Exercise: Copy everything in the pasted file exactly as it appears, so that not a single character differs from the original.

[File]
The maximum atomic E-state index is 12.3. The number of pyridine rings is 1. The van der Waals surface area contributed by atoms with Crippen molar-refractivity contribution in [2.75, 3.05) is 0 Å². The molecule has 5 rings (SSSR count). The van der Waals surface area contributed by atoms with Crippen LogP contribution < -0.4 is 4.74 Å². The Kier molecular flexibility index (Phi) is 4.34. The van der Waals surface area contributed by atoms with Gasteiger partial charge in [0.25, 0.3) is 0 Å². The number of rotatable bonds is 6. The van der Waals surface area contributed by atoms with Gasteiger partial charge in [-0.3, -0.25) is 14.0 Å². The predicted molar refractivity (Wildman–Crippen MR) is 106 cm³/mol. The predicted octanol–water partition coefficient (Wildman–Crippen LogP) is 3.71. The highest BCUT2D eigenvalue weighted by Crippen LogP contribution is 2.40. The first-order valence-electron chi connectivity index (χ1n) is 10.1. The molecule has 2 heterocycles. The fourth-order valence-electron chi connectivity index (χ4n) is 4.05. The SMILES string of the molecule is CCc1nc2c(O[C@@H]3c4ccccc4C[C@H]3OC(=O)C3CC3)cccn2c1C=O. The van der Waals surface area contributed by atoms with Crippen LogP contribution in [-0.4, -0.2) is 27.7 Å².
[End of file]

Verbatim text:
The maximum atomic E-state index is 12.3. The number of pyridine rings is 1. The van der Waals surface area contributed by atoms with Crippen molar-refractivity contribution in [2.75, 3.05) is 0 Å². The molecule has 5 rings (SSSR count). The van der Waals surface area contributed by atoms with Crippen LogP contribution < -0.4 is 4.74 Å². The Kier molecular flexibility index (Phi) is 4.34. The van der Waals surface area contributed by atoms with Gasteiger partial charge in [0.25, 0.3) is 0 Å². The number of rotatable bonds is 6. The van der Waals surface area contributed by atoms with Gasteiger partial charge in [-0.3, -0.25) is 14.0 Å². The predicted molar refractivity (Wildman–Crippen MR) is 106 cm³/mol. The predicted octanol–water partition coefficient (Wildman–Crippen LogP) is 3.71. The highest BCUT2D eigenvalue weighted by Crippen LogP contribution is 2.40. The first-order valence-electron chi connectivity index (χ1n) is 10.1. The molecule has 2 heterocycles. The fourth-order valence-electron chi connectivity index (χ4n) is 4.05. The SMILES string of the molecule is CCc1nc2c(O[C@@H]3c4ccccc4C[C@H]3OC(=O)C3CC3)cccn2c1C=O. The van der Waals surface area contributed by atoms with Crippen LogP contribution in [-0.4, -0.2) is 27.7 Å².